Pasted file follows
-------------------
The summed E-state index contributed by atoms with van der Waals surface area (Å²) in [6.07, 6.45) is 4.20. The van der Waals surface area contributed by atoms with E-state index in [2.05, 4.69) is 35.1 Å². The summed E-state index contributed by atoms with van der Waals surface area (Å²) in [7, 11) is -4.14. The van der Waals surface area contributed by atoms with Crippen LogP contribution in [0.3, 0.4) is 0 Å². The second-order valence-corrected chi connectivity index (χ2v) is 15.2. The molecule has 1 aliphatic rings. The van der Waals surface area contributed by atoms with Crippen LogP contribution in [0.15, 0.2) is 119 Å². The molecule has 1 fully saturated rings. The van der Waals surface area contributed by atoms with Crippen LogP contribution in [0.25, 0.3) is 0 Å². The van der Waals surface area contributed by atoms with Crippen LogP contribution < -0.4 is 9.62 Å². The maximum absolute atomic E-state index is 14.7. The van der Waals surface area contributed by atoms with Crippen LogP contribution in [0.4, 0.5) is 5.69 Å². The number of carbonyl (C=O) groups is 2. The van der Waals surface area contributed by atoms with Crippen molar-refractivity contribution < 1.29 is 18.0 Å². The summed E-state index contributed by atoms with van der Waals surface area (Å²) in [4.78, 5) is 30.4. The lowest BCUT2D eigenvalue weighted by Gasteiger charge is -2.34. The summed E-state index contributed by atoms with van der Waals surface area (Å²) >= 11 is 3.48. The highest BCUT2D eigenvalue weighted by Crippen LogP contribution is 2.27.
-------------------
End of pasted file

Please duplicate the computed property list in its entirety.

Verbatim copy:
The summed E-state index contributed by atoms with van der Waals surface area (Å²) in [6.07, 6.45) is 4.20. The van der Waals surface area contributed by atoms with E-state index in [2.05, 4.69) is 35.1 Å². The summed E-state index contributed by atoms with van der Waals surface area (Å²) in [7, 11) is -4.14. The van der Waals surface area contributed by atoms with Crippen LogP contribution in [0.3, 0.4) is 0 Å². The second-order valence-corrected chi connectivity index (χ2v) is 15.2. The molecule has 1 aliphatic rings. The van der Waals surface area contributed by atoms with Crippen LogP contribution in [0.15, 0.2) is 119 Å². The molecule has 1 fully saturated rings. The van der Waals surface area contributed by atoms with Crippen LogP contribution in [0.25, 0.3) is 0 Å². The van der Waals surface area contributed by atoms with Crippen LogP contribution < -0.4 is 9.62 Å². The maximum absolute atomic E-state index is 14.7. The van der Waals surface area contributed by atoms with Crippen LogP contribution in [0.4, 0.5) is 5.69 Å². The number of carbonyl (C=O) groups is 2. The van der Waals surface area contributed by atoms with Crippen molar-refractivity contribution < 1.29 is 18.0 Å². The summed E-state index contributed by atoms with van der Waals surface area (Å²) in [4.78, 5) is 30.4. The lowest BCUT2D eigenvalue weighted by Gasteiger charge is -2.34. The summed E-state index contributed by atoms with van der Waals surface area (Å²) >= 11 is 3.48. The highest BCUT2D eigenvalue weighted by Crippen LogP contribution is 2.27.